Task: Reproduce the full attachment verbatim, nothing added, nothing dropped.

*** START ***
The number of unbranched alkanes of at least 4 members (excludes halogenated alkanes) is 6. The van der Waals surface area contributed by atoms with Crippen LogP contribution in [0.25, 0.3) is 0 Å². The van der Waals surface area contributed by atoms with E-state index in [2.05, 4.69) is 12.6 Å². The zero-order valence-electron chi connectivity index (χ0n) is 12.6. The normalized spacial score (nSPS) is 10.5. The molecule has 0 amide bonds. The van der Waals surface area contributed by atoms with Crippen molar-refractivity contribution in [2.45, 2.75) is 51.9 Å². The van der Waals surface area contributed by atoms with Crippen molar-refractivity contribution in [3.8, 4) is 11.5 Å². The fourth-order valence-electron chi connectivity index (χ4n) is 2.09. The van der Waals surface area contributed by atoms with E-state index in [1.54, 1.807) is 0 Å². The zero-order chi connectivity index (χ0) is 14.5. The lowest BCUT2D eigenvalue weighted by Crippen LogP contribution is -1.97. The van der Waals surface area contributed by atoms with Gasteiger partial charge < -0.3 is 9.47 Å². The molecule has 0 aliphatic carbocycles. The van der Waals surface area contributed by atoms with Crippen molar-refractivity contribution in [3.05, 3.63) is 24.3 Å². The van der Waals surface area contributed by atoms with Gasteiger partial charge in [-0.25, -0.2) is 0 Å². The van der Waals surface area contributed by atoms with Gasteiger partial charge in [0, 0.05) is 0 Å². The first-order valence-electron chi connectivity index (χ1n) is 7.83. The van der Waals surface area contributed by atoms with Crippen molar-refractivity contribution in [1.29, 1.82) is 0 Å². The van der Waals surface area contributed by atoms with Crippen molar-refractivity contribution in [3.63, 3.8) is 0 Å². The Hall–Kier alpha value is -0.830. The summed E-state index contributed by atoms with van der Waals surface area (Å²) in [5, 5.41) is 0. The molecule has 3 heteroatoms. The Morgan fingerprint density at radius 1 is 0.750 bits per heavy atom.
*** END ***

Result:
The number of unbranched alkanes of at least 4 members (excludes halogenated alkanes) is 6. The van der Waals surface area contributed by atoms with Crippen LogP contribution in [0.25, 0.3) is 0 Å². The van der Waals surface area contributed by atoms with E-state index in [2.05, 4.69) is 12.6 Å². The zero-order valence-electron chi connectivity index (χ0n) is 12.6. The normalized spacial score (nSPS) is 10.5. The molecule has 0 amide bonds. The van der Waals surface area contributed by atoms with Crippen molar-refractivity contribution in [2.45, 2.75) is 51.9 Å². The van der Waals surface area contributed by atoms with Crippen molar-refractivity contribution in [3.8, 4) is 11.5 Å². The fourth-order valence-electron chi connectivity index (χ4n) is 2.09. The van der Waals surface area contributed by atoms with E-state index in [1.54, 1.807) is 0 Å². The zero-order chi connectivity index (χ0) is 14.5. The lowest BCUT2D eigenvalue weighted by Crippen LogP contribution is -1.97. The van der Waals surface area contributed by atoms with Gasteiger partial charge < -0.3 is 9.47 Å². The molecule has 0 aliphatic carbocycles. The van der Waals surface area contributed by atoms with Crippen molar-refractivity contribution in [3.05, 3.63) is 24.3 Å². The van der Waals surface area contributed by atoms with Gasteiger partial charge in [-0.25, -0.2) is 0 Å². The van der Waals surface area contributed by atoms with Gasteiger partial charge in [0, 0.05) is 0 Å². The first-order valence-electron chi connectivity index (χ1n) is 7.83. The van der Waals surface area contributed by atoms with Crippen molar-refractivity contribution in [1.29, 1.82) is 0 Å². The van der Waals surface area contributed by atoms with Crippen molar-refractivity contribution in [3.63, 3.8) is 0 Å². The Hall–Kier alpha value is -0.830. The summed E-state index contributed by atoms with van der Waals surface area (Å²) in [5, 5.41) is 0. The molecule has 3 heteroatoms. The Morgan fingerprint density at radius 1 is 0.750 bits per heavy atom.